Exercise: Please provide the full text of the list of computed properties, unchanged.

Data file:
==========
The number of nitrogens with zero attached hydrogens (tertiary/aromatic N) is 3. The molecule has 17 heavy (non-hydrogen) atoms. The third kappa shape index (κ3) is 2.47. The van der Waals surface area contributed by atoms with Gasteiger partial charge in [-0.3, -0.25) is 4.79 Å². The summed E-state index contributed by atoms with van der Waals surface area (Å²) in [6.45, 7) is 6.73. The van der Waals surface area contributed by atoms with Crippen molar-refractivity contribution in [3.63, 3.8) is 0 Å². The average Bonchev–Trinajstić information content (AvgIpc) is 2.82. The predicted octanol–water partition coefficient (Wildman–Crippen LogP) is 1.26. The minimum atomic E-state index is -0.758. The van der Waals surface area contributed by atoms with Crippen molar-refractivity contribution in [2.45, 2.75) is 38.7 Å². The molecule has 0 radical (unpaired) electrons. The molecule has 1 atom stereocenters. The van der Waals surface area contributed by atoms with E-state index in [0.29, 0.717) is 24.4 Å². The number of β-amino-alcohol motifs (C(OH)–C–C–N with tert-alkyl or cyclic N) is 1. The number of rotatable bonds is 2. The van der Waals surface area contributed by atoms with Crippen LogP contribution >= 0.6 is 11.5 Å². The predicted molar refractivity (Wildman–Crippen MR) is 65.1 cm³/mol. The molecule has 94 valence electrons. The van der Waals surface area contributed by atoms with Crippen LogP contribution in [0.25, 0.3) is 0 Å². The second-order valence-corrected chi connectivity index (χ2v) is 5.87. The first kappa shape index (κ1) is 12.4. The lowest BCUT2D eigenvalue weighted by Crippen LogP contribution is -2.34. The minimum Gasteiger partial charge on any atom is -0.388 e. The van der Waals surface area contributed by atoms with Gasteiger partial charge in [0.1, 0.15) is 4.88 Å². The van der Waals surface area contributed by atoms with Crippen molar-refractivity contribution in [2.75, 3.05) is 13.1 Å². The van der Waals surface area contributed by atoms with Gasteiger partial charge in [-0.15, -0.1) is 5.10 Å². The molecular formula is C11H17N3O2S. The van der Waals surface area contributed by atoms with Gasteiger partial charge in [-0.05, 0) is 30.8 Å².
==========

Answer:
The number of nitrogens with zero attached hydrogens (tertiary/aromatic N) is 3. The molecule has 17 heavy (non-hydrogen) atoms. The third kappa shape index (κ3) is 2.47. The van der Waals surface area contributed by atoms with Gasteiger partial charge in [-0.3, -0.25) is 4.79 Å². The summed E-state index contributed by atoms with van der Waals surface area (Å²) in [6.45, 7) is 6.73. The van der Waals surface area contributed by atoms with Crippen molar-refractivity contribution in [3.63, 3.8) is 0 Å². The average Bonchev–Trinajstić information content (AvgIpc) is 2.82. The predicted octanol–water partition coefficient (Wildman–Crippen LogP) is 1.26. The minimum atomic E-state index is -0.758. The van der Waals surface area contributed by atoms with Crippen molar-refractivity contribution in [2.45, 2.75) is 38.7 Å². The molecule has 0 radical (unpaired) electrons. The molecule has 1 atom stereocenters. The van der Waals surface area contributed by atoms with E-state index in [0.29, 0.717) is 24.4 Å². The number of β-amino-alcohol motifs (C(OH)–C–C–N with tert-alkyl or cyclic N) is 1. The number of rotatable bonds is 2. The van der Waals surface area contributed by atoms with Crippen LogP contribution >= 0.6 is 11.5 Å². The predicted molar refractivity (Wildman–Crippen MR) is 65.1 cm³/mol. The molecule has 94 valence electrons. The van der Waals surface area contributed by atoms with Crippen LogP contribution in [0.25, 0.3) is 0 Å². The second-order valence-corrected chi connectivity index (χ2v) is 5.87. The first kappa shape index (κ1) is 12.4. The lowest BCUT2D eigenvalue weighted by Crippen LogP contribution is -2.34. The minimum Gasteiger partial charge on any atom is -0.388 e. The van der Waals surface area contributed by atoms with Gasteiger partial charge in [0.1, 0.15) is 4.88 Å². The van der Waals surface area contributed by atoms with Crippen molar-refractivity contribution in [2.75, 3.05) is 13.1 Å². The van der Waals surface area contributed by atoms with Gasteiger partial charge in [-0.15, -0.1) is 5.10 Å². The molecular formula is C11H17N3O2S. The van der Waals surface area contributed by atoms with Gasteiger partial charge in [-0.05, 0) is 30.8 Å².